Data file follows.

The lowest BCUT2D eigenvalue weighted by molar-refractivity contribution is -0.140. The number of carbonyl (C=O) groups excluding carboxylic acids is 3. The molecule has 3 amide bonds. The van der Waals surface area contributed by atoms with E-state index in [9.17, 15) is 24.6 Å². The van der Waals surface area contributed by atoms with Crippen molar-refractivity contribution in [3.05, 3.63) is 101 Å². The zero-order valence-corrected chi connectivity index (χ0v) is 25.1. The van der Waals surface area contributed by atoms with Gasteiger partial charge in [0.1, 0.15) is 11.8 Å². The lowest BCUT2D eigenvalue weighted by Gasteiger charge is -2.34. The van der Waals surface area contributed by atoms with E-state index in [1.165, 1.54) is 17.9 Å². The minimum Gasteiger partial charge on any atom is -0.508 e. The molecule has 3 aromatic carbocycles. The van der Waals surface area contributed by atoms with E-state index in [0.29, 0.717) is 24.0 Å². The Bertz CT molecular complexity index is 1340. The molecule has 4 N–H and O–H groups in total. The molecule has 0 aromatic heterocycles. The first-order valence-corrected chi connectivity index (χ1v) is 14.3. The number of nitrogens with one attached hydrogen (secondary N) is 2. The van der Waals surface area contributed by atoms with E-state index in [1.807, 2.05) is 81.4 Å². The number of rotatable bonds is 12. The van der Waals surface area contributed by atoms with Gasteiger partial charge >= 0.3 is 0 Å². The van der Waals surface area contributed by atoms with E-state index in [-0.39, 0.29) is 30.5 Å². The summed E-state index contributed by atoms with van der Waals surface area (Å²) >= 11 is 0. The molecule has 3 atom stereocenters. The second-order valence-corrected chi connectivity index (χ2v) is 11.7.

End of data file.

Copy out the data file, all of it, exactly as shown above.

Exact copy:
The lowest BCUT2D eigenvalue weighted by molar-refractivity contribution is -0.140. The number of carbonyl (C=O) groups excluding carboxylic acids is 3. The molecule has 3 amide bonds. The van der Waals surface area contributed by atoms with E-state index in [9.17, 15) is 24.6 Å². The van der Waals surface area contributed by atoms with Crippen molar-refractivity contribution in [3.05, 3.63) is 101 Å². The zero-order valence-corrected chi connectivity index (χ0v) is 25.1. The van der Waals surface area contributed by atoms with Gasteiger partial charge in [0.1, 0.15) is 11.8 Å². The lowest BCUT2D eigenvalue weighted by Gasteiger charge is -2.34. The van der Waals surface area contributed by atoms with E-state index in [1.165, 1.54) is 17.9 Å². The minimum Gasteiger partial charge on any atom is -0.508 e. The molecule has 3 aromatic carbocycles. The van der Waals surface area contributed by atoms with E-state index in [0.29, 0.717) is 24.0 Å². The Bertz CT molecular complexity index is 1340. The molecule has 4 N–H and O–H groups in total. The molecule has 0 aromatic heterocycles. The first-order valence-corrected chi connectivity index (χ1v) is 14.3. The number of nitrogens with one attached hydrogen (secondary N) is 2. The van der Waals surface area contributed by atoms with E-state index in [1.807, 2.05) is 81.4 Å². The number of rotatable bonds is 12. The van der Waals surface area contributed by atoms with Gasteiger partial charge >= 0.3 is 0 Å². The van der Waals surface area contributed by atoms with E-state index in [-0.39, 0.29) is 30.5 Å². The summed E-state index contributed by atoms with van der Waals surface area (Å²) >= 11 is 0. The molecule has 3 atom stereocenters. The second-order valence-corrected chi connectivity index (χ2v) is 11.7.